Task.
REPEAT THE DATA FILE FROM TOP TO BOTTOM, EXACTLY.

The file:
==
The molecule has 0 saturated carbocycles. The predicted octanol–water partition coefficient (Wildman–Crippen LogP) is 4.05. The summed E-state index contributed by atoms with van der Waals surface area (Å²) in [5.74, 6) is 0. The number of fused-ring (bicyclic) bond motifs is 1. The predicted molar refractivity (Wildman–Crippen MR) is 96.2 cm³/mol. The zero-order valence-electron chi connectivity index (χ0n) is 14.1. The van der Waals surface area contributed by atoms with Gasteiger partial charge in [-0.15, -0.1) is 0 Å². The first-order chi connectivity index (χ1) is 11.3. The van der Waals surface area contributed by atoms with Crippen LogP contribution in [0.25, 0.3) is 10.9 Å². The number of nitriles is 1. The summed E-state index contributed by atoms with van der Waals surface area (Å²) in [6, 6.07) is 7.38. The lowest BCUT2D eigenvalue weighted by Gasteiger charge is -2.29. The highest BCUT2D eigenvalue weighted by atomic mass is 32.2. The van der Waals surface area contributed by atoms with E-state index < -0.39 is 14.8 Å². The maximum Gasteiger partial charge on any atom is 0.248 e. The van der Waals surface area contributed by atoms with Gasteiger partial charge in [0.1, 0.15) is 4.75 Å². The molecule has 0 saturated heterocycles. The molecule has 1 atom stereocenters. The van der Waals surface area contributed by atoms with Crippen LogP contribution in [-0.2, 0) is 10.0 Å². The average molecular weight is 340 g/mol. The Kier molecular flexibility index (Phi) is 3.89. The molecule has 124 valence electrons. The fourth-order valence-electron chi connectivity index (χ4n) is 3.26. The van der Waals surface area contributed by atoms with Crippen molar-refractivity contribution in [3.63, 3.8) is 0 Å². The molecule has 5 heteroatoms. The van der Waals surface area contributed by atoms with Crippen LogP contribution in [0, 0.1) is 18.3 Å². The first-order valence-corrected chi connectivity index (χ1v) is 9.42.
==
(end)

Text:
The molecule has 0 saturated carbocycles. The predicted octanol–water partition coefficient (Wildman–Crippen LogP) is 4.05. The summed E-state index contributed by atoms with van der Waals surface area (Å²) in [5.74, 6) is 0. The number of fused-ring (bicyclic) bond motifs is 1. The predicted molar refractivity (Wildman–Crippen MR) is 96.2 cm³/mol. The zero-order valence-electron chi connectivity index (χ0n) is 14.1. The van der Waals surface area contributed by atoms with Gasteiger partial charge in [-0.15, -0.1) is 0 Å². The first-order chi connectivity index (χ1) is 11.3. The van der Waals surface area contributed by atoms with Crippen LogP contribution in [0.25, 0.3) is 10.9 Å². The number of nitriles is 1. The summed E-state index contributed by atoms with van der Waals surface area (Å²) in [6, 6.07) is 7.38. The lowest BCUT2D eigenvalue weighted by Gasteiger charge is -2.29. The highest BCUT2D eigenvalue weighted by atomic mass is 32.2. The van der Waals surface area contributed by atoms with E-state index < -0.39 is 14.8 Å². The maximum Gasteiger partial charge on any atom is 0.248 e. The van der Waals surface area contributed by atoms with Gasteiger partial charge in [0.1, 0.15) is 4.75 Å². The molecule has 0 saturated heterocycles. The molecule has 1 atom stereocenters. The van der Waals surface area contributed by atoms with Crippen LogP contribution in [-0.2, 0) is 10.0 Å². The average molecular weight is 340 g/mol. The Kier molecular flexibility index (Phi) is 3.89. The molecule has 124 valence electrons. The fourth-order valence-electron chi connectivity index (χ4n) is 3.26. The van der Waals surface area contributed by atoms with Crippen molar-refractivity contribution in [3.63, 3.8) is 0 Å². The molecule has 5 heteroatoms. The van der Waals surface area contributed by atoms with Crippen LogP contribution in [0, 0.1) is 18.3 Å². The first-order valence-corrected chi connectivity index (χ1v) is 9.42.